It wasn’t all plain sailing. We found ourselves having to be much more flexible than we were used to when it came to directing. For example, we wanted the staff talking to camera. It wasn’t until we were on set that we realised how impractical this pre-production decision really was. So along with Camilla, Beco's fantastic chief executive, and our director, Dan Castella, we decided that we’d try our best to make our visually impaired talent aware of the location of the camera, but not get too hung up on them looking down the lens. This meant everyone could focus purely on the performance. 

This is a small but reflective example of the constant differences that occur minute by minute when in production with a cast who have disabilities. You can do all the talking and prep beforehand, but you have to be able and willing to adapt the way you work.

As well as working with the staff to come up with the right tone and content for the work, we also had an ongoing partnership with Scope and The Valuable 500 (a collection of employers committed to putting disability inclusion on their business leadership agenda). This helped guide us and make sure we weren’t making any glaring errors and were prepared in the event of any negative comments or questions.

This was a big one: "Aside from an awareness job, how’s this helping the 1.1 million people beyond the 30 staff at Beco?" Expecting this feedback, we partnered Evenbreak, which has a database of all the people with disabilities looking for work. So whether the staff turned down a job or Beco didn’t have a suitable candidate, we could pass on further details of other people looking for work and make sure the opportunity created wasn’t lost.

I see a lot of people in our industry talking about inclusivity, but very little action. And the work often feels superficial and made for dubious reasons (yes, I mean awards). Or when it is well-intended, it’s often badly executed. I think if you are going to do purpose, it has to be inherent to the brand and that brand has to do more than just hold up an awareness flag – it has to actually do something and commit.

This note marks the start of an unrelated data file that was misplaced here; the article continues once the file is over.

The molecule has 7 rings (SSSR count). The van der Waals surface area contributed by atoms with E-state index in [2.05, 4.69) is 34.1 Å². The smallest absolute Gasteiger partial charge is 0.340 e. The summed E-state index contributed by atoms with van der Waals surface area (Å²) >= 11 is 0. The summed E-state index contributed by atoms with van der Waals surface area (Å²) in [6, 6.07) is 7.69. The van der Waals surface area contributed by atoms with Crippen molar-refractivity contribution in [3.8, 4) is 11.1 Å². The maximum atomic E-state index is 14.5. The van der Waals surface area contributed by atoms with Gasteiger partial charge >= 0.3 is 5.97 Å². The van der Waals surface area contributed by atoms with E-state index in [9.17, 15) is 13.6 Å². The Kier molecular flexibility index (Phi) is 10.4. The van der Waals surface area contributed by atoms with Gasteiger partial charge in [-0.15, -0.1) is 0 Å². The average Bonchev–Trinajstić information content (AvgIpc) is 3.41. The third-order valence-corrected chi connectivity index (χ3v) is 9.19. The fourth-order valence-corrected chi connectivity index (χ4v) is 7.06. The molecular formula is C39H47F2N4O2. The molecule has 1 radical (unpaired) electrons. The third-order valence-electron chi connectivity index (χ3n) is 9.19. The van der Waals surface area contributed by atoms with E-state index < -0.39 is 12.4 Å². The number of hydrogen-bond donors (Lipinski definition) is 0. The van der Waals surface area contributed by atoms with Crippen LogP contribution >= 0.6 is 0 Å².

I always wanted to ensure that this work drove fame, sales and shelf space for Beco. But because it’s a relatively unknown brand, I was paranoid that it would be too easy for people to just dismiss Beco as a charity. So I was adamant that we could never leave the product behind. That’s why the pack designs are at the heart of the idea. The CVs are on the soaps; there is no ambiguity.

What we almost did was write a script as though the people at Beco were defined by their disability and then cast for that disability. What we ended up doing was finding the people first, finding the truth of their world, and then writing for them. If you don’t do this, you end up casting for disabled stereotypes. This way round, the finished work is about the people, not what they can’t do – and that’s where I take pride. 

Michael came in with his guide dog Hermes to help us present the campaign to the whole agency. That meant a lot, but not as much as when he mentioned that he was keen to sign up to a casting agent and do some more acting work so that disabled people are better represented in advertising. That felt like real purpose. If you see his mug shot in your next pre-production meeting, I thoroughly recommend him. 

Andy Jex is chief creative officer at TBWA\London